For its July 2021 exhibitions, the MacRostie Art Center (MAC) in downtown Grand Rapids is featuring Minnesota-based artists, Blair Treuer, Nikki Shull, and Jim DeVries. Beginning July 2, 2021, Treuer’s fiber-based artwork, “Portraits: An Identity Exploration,” will be presented at the MacRostie Gallery. The Emerging Artist Gallery in Old Central School will feature DeVries’ pieces, and the Minnesota Gallery will display Shull’s art exhibit “Quillin’ It: Life in Paper.”
A self-taught artist who specializes in various artistic mediums such as pastels, paper, and acrylic and oil paint, Nikki Shull is a paper-quill artist based in Mizpah, Minnesota. In her exhibit at the Minnesota Gallery, Shull’s striking work in paper quilling will be on display. A distinctive art form, paper quilling involves the cutting of strips of paper and rolling, shaping, and gluing them into three-dimensional images and designs. In the following interview with Shull, she explains what inspired her to pursue this unique art form, her exhibition at the MAC, and what we can gain from experiencing it.
Have you always lived in Minnesota?
Yes, I have always lived in Minnesota, and I love to call it home.
What inspired your interest in art?
My interest in art began during my middle school years. The first picture I drew (a moose) was part of an assignment in art class. I found I had a lot of joy in making that piece of art. It turned out well, and my teacher encouraged me to continue to expand on my ability. I had that same teacher throughout my entire middle/high school years, and I give a great deal of credit to her for pushing me to continue in art. She saw potential in me I did not yet know or see. I have done just that, and have carried on over the years, feeding my creative desires and imaginations through my art. And art has brought so much joy to my heart over the years, and I thank God for that.
When did you begin making your own art pieces?
I began making my own art once I graduated from high school. It was something in the transition that triggered my creative independence. For the first several years, my primary medium was oil paints. After several years of painting, I crossed over into soft pastels, and found I thoroughly enjoyed “painting” in pastels as well! As an artist, I enjoy and admire many forms of art, so naturally, my curious mind has continued to evolve over the years as I experiment and explore different mediums and styles of art. During the peak of my pastel years, I discovered paper quilling; I learned not only could I paint with oils and pastels, but with paper as well! The challenge and possibility of “painting” with paper continue to fuel my creativity to this day, and I have found so much joy and passion in quilling that I focus much of my creative time on that these days.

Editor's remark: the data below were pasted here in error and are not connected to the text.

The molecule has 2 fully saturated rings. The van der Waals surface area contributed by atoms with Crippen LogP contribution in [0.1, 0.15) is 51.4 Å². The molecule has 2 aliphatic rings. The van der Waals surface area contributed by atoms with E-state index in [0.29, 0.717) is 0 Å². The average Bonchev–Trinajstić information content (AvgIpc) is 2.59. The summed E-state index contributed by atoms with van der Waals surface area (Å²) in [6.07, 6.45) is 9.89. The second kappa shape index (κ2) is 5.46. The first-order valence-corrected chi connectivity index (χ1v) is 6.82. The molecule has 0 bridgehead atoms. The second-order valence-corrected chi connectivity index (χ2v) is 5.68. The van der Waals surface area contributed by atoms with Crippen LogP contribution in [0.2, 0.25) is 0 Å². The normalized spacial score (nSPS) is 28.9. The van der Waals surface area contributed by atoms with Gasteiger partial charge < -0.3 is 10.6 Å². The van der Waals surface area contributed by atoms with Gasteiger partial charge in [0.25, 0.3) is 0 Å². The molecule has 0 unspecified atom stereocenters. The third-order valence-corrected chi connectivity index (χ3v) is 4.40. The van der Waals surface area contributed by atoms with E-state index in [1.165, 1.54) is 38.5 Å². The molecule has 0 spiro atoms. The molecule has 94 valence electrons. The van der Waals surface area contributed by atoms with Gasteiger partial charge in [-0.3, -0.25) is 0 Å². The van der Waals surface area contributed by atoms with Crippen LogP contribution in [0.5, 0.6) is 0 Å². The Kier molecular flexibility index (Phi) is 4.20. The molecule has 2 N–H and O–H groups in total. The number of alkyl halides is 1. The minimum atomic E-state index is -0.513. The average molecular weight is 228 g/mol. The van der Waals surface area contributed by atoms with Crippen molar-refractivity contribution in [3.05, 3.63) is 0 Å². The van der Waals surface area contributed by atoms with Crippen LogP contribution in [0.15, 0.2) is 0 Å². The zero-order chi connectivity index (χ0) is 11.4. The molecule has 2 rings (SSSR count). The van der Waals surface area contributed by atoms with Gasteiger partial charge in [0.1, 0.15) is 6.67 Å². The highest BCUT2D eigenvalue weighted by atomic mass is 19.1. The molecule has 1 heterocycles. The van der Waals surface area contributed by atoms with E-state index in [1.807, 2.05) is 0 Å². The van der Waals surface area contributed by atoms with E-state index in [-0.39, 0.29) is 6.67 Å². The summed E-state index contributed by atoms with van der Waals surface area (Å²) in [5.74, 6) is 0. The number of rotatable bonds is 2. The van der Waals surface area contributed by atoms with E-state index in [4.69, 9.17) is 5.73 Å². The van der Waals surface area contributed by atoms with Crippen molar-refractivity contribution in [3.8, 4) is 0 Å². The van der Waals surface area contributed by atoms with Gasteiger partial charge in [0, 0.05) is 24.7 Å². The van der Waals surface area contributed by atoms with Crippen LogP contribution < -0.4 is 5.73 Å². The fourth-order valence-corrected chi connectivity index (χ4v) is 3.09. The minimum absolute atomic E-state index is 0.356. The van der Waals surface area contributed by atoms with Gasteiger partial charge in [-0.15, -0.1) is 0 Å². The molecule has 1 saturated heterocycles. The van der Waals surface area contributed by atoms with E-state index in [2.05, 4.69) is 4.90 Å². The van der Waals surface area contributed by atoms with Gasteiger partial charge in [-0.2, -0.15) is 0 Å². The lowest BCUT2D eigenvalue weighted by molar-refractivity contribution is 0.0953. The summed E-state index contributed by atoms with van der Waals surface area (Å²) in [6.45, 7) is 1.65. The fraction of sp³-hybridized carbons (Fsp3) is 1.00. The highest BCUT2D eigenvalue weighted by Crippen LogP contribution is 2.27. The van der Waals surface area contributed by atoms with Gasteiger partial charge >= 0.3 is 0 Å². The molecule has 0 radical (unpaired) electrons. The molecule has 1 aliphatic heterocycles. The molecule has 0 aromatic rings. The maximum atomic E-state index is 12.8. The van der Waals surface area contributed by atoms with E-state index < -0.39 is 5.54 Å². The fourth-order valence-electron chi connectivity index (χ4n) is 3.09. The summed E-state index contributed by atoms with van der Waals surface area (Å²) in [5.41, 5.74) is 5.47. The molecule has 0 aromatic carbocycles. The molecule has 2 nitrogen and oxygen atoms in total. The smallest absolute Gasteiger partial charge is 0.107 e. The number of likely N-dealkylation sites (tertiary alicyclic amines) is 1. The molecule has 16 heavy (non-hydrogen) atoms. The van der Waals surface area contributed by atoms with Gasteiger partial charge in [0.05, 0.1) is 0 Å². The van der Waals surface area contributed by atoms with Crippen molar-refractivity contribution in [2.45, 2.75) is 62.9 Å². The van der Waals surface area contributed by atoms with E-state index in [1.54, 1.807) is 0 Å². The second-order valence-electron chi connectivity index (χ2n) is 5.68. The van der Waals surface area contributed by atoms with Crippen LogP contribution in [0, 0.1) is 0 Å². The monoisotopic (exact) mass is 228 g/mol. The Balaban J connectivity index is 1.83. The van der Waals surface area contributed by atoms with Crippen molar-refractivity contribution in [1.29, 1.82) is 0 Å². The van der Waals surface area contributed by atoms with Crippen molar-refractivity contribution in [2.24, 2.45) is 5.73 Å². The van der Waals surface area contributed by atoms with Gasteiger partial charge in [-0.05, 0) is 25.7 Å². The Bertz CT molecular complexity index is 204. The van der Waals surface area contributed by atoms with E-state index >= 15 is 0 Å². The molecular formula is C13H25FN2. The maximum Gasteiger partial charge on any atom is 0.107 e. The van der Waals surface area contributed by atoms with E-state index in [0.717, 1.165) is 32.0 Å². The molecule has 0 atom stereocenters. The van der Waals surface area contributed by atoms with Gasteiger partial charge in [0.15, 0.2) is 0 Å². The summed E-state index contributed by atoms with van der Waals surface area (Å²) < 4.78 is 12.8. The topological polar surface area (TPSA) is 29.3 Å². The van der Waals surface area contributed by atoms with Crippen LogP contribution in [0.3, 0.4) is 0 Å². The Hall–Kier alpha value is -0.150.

How did you get involved in paper quilling, specifically, and how did you develop your skills in this unique medium?
I got involved in paper quilling simply out of my curiosity to try my hand at it. I was so intrigued by the potential of what I could do with paper that I had to test the waters! I knew how to paint, and I knew how to draw, but paper was an unfamiliar medium to me. I would consider myself a realistic artist, as I enjoy making realistic artworks; I am very detail-oriented with my work because it’s the details that bring it to life! So, I applied the knowledge and skill I had gained from painting/pastels over the years to paper quilling, and I go about quilling with the exact same strategy as I would painting/drawing, detail by detail. I largely credit my attention to detail, my desire for realism, and God for the gift, in developing my skills in this unique and fascinating medium.
What does the paper quilling medium contribute to your art that other mediums, such as acrylic and oil paint, do not?